SHARK experts have described the three attacks in the Whitsunday's as completely out of the ordinary for the underwater predator.

Three people have been bitten by a shark at Cid Harbour in the space of seven weeks and experts have been left trying to work out what has caused the spate of attacks.

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James Cook University shark researcher Professor Colin Simpfendorfer said it was difficult to understand why the attacks have happened because there has been little research on shark behaviour in the Whitsundays.

"Obviously, it's a really unfortunate situation and given the two previous bites a few weeks back, it's bringing a lot of focus on the area," he said.

"It's really hard from a science perspective because it's an area we don't know a lot about.

"The Whitsundays, there hasn't been a lot of shark research done in that area. It's also a case of we don't know what species has been involved, or whether people have been fishing in the area."

Yesterday's attack occurred at dusk, which experts say is the most common time for sharks to be active.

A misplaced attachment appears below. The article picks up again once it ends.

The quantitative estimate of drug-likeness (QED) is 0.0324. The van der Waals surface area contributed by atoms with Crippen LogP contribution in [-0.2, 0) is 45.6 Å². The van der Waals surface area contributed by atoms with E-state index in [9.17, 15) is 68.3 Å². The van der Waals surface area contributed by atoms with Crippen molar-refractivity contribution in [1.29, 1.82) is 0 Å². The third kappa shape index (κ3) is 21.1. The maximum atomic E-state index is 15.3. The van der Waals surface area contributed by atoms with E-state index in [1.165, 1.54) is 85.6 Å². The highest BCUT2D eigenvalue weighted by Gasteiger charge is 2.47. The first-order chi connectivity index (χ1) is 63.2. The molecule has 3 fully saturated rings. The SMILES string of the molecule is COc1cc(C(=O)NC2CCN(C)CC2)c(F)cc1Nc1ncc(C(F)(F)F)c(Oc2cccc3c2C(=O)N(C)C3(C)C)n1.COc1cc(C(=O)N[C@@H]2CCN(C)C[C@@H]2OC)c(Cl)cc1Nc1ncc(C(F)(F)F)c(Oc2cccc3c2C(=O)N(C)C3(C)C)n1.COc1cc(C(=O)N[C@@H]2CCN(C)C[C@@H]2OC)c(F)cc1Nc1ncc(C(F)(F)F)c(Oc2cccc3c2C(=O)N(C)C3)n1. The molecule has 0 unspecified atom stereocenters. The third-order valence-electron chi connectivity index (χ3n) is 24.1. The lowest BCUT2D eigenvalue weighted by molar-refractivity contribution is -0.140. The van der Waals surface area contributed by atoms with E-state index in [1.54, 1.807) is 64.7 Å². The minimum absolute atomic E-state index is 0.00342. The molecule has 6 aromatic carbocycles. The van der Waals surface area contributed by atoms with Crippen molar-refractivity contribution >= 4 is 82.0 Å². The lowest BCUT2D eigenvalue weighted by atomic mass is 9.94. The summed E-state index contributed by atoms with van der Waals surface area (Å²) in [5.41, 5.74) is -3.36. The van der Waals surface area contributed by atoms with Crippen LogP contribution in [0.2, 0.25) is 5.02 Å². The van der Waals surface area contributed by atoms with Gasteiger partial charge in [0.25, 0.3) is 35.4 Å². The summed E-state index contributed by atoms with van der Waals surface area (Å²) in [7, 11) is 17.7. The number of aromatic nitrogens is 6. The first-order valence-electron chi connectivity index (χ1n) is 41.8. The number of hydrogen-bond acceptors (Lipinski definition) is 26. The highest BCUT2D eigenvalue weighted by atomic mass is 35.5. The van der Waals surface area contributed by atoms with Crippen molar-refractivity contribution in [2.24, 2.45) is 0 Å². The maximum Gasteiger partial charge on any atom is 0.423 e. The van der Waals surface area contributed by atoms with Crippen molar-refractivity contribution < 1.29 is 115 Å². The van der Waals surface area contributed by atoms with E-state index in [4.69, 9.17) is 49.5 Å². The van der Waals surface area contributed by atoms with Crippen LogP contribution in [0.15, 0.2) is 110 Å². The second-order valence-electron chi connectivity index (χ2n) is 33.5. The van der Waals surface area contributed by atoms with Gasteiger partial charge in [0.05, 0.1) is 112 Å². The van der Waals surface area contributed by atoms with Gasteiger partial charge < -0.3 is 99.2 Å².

Sharks and Rays Australia principal scientist Barbara Wueringer said the attacks could be occurring from boaties dumping fish carcasses and other organic waste into the harbour.

"I would say it's strange," she said.

"I would say there has been some other circumstances that has led to (the attack).

"The question is, why did this shark attempt to bite a human? This is out of the ordinary behaviour. It means the shark has overcome the fear of interacting with an animal that it doesn't know.

"I would assume that because it's a popular anchorage spot for yachts that people are discarding organic waste into the water, like fish carcasses, so I think that could be the key to what's going on there."

Ms Wueringer said she suspected yesterday's attack was more than a just "curious, investigatory bite" because of the reported injuries.

"It sounds to me that the animal came back or stuck around, so to me, that's more than an investigatory bite," she said.



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